Look at the shape of your fish’s fins. Fin rot usually affects a fish’s tail fin, but can also affect other fins, such as the dorsal and pectoral fins. In the early stages of fin rot, the edge of the fin will look ragged or shredded, due to the breakdown of the fin’s protective membrane.
- As the disease progresses, an increasing amount of the fin will be destroyed. As more of the fin erodes away, the fin may start to resemble a semicircular bite shape.
- If fin rot becomes severe, the fin will erode to the point of being only a stump.
- A hole in the affected fin usually indicates a fungal infection, which sometimes occurs simultaneously with fin rot.
- Be aware that you may not be able to detect fin rot until the disease is fairly advanced.
- The affected areas may also have white dots, which could be indicative of a fungal infection.
- Fin rot is a bacterial disease. When the fins become damaged, the bacteria can enter the bloodstream through the damaged area and spread the disease throughout your fish’s body.
- These behaviors are not specific to fin rot, but can help confirm the diagnosis if his fin damage is characteristic of this disease.
Part 2Determining the Cause of Fin Rot
- Research bacterial causes of fin rot. Fin rot is caused by opportunistic bacteria (Aeromonas, Pseudomonas, Flexibacter). Opportunistic bacteria are usually harmless, but can cause disease under certain conditions. The opportunistic bacteria are likely already in your fish’s tank, but will not cause disease when your fish is healthy and his tank's water quality is good.
- Other bacteria linked to fin rot are Pseudomonas species and myxobacteria.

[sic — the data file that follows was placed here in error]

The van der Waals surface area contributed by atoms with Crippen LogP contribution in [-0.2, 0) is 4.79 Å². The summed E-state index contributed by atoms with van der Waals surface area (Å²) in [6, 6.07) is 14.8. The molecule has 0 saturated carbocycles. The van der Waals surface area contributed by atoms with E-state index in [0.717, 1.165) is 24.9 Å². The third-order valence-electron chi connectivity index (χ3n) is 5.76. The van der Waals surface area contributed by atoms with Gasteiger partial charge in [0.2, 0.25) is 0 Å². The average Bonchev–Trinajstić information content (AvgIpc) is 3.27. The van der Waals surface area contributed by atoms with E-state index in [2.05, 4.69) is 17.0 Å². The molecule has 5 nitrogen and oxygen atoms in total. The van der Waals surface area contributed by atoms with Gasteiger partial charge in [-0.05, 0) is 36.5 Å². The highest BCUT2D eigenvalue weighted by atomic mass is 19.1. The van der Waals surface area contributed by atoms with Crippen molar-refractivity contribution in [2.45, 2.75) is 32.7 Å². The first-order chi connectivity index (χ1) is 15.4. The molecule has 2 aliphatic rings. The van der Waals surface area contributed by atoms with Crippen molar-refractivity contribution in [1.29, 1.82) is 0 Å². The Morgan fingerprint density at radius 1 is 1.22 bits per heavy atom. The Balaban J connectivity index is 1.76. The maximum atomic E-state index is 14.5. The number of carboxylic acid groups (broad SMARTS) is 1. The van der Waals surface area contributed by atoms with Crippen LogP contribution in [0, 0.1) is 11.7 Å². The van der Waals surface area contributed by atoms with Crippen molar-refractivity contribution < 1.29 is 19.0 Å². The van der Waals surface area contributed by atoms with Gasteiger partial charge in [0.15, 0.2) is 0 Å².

- Evaluate the water quality of your fish's tank. Opportunistic bacteria will cause disease in your fish when some underlying condition weakens his body's defenses. Poor water quality is the most common underlying condition with fin rot. For example, ammonia accumulation in your fish's tank can damage his fins, creating an entry point for the bacteria
- Nitrate—what ammonia is broken down to during the nitrogen cycle—can also accumulate in the tank and damage your fish's fins.
- Decaying live plants and leftover food can increase ammonia and nitrate levels.
- Identify stressors in your fish's life. Stress is another common underlying condition. It weakens your fish’s immune system, which reduces his ability to fight off infection. Your fish can become stressed for a number of reasons, including bullying by other fish, overcrowding, and improper human handling.
- Water that is too cold, as well as water pH fluctuations, can also be stressful to your fish.
- Check your fish for signs of physical damage. Physical damage is another underlying condition of fin rot. Bodily wounds create entry points for opportunistic bacteria to enter your fish's body and case disease. Fighting and fin nipping commonly result in physical damage.
- If you have a burrowing fish, he could easily damage his tail and fin if the bottom of his tank contains gravel instead of sand.